Rolando Grandi

Inflation: Is it tech-soluble?


Inflation will persist in 2022. So, will Tech stocks be hit hard? Will their capacity to raise prices without losing demand – their pricing power – protect them? Will it drive performance? At La Financière de l’Echiquier, we remain convinced of the potential of sectors intersected by Artificial Intelligence (AI) or automation, and confident in the capacity of businesses to innovate. In a world that is irreversibly going digital, demand is holding strong.


AI, robotics, and smart technology are reshaping the economy. They’re rich in solutions and can help meet global challenges. One of these challenges is the search for productivity, as labour shortages stretch all the way to China. What impact will this scarcity have on factory output, with supply chains disrupted or even stopped by material shortages, fuelling inflationary pressures?

One solution is automation, which is becoming a major asset for businesses as they move to digital. Automation and robotics will boost productivity, but they will also soften or absorb wage inflation. According to McKinsey, by 2030, 60% of work-related activities worldwide will have operations that could be at least 30% automated (800 million workers)[1]. The resulting gains in productivity will add +1.4% to the global economy each year. This is an especially big deal in a digital world where investment spending is less relevant – with the exception of renewable energy and the climate transition, which call for significant funding. While businesses are redoubling their efforts to increase staffing and hiring – sometimes at the cost of 20% wage hikes – they are also deploying strategies to increase the productivity of employees and working processes. Take the American company ZOOMINFO, whose software automates employees’ sales and marketing work. This AI platform dynamically updates customer information, predicts the best time to contact them, automates follow-up, and much more. This allows sales teams to spend more time on strategic operations. ALTERYX is also worth a look. Data engineers, whose wage inflation is massive, spend half their time cleaning and preparing data before sending it to analysis models. ALTERYX has a powerful platform that can clean these data and free up engineers’ time so they can devote themselves to higher-added-value activities that are more fulfilling.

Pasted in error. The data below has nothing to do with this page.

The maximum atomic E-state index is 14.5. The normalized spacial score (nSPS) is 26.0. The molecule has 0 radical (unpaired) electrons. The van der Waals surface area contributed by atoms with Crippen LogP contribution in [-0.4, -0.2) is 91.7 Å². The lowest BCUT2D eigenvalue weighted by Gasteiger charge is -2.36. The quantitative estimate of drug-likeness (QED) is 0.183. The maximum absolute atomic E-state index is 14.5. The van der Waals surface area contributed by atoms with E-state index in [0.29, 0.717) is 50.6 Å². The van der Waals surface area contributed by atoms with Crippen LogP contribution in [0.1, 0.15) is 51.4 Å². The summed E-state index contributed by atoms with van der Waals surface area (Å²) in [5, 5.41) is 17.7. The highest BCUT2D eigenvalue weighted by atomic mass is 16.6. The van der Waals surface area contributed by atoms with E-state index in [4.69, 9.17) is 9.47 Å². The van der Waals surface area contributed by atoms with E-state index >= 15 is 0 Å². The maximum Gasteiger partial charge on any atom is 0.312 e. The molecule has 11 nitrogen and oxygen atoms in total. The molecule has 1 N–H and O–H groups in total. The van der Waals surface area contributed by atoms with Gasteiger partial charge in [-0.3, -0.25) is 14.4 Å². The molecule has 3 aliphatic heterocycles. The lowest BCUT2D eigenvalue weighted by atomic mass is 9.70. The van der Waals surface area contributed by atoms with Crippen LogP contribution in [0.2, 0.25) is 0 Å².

Lastly, in the current environment where new hires are increasingly rare and employees are leaving their companies more easily, we note the rise of QUALTRICS[2], who uses its software to give employees a better in-company experience, improving their satisfaction but also their learning and productivity gains.

In a world where inflation is making a comeback, we think technology can be an indispensable tool for businesses. Indeed, as the economy goes digital, these businesses are becoming more competitive, optimising their costs, being more productive, and thus supporting their future growth and solidifying their leadership. For us, then, the forecast is bright for the tech sector, whose products and services continue to proliferate in our economy, and whose potential is… unlimited.


[1] McKinsey, The Future of Work, June 2020
[2]These stocks are cited as examples but are not guaranteed to remain part of our strategies.